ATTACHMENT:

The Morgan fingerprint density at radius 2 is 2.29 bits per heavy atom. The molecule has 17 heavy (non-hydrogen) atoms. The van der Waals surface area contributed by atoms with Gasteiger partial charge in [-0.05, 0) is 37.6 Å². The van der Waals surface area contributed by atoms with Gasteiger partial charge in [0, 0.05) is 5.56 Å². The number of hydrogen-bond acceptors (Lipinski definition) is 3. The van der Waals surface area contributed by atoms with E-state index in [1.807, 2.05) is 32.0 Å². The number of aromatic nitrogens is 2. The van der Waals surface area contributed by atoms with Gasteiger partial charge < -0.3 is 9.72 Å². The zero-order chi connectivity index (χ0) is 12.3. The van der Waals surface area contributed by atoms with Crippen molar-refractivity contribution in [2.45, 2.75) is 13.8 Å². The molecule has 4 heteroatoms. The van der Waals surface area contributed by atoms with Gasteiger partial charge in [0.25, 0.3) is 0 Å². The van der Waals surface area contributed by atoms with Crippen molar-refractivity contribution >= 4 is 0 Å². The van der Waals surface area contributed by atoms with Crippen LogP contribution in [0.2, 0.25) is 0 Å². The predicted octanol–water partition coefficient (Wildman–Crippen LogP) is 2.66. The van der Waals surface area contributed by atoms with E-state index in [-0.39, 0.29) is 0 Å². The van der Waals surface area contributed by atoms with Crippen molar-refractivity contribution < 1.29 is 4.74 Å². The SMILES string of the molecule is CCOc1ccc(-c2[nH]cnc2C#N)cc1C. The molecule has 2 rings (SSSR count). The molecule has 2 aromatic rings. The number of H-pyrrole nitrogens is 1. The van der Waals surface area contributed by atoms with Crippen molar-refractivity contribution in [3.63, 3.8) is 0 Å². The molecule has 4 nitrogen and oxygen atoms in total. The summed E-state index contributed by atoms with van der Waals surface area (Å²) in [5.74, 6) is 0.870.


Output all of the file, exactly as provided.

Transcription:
The Morgan fingerprint density at radius 2 is 2.29 bits per heavy atom. The molecule has 17 heavy (non-hydrogen) atoms. The van der Waals surface area contributed by atoms with Gasteiger partial charge in [-0.05, 0) is 37.6 Å². The van der Waals surface area contributed by atoms with Gasteiger partial charge in [0, 0.05) is 5.56 Å². The number of hydrogen-bond acceptors (Lipinski definition) is 3. The van der Waals surface area contributed by atoms with E-state index in [1.807, 2.05) is 32.0 Å². The number of aromatic nitrogens is 2. The van der Waals surface area contributed by atoms with Gasteiger partial charge < -0.3 is 9.72 Å². The zero-order chi connectivity index (χ0) is 12.3. The van der Waals surface area contributed by atoms with Crippen molar-refractivity contribution in [2.45, 2.75) is 13.8 Å². The molecule has 4 heteroatoms. The van der Waals surface area contributed by atoms with Gasteiger partial charge in [0.25, 0.3) is 0 Å². The van der Waals surface area contributed by atoms with Crippen molar-refractivity contribution >= 4 is 0 Å². The van der Waals surface area contributed by atoms with Crippen LogP contribution in [0.2, 0.25) is 0 Å². The predicted octanol–water partition coefficient (Wildman–Crippen LogP) is 2.66. The van der Waals surface area contributed by atoms with E-state index in [-0.39, 0.29) is 0 Å². The van der Waals surface area contributed by atoms with Crippen molar-refractivity contribution < 1.29 is 4.74 Å². The SMILES string of the molecule is CCOc1ccc(-c2[nH]cnc2C#N)cc1C. The molecule has 2 rings (SSSR count). The molecule has 2 aromatic rings. The number of H-pyrrole nitrogens is 1. The van der Waals surface area contributed by atoms with Crippen molar-refractivity contribution in [3.63, 3.8) is 0 Å². The molecule has 4 nitrogen and oxygen atoms in total. The summed E-state index contributed by atoms with van der Waals surface area (Å²) in [5.74, 6) is 0.870.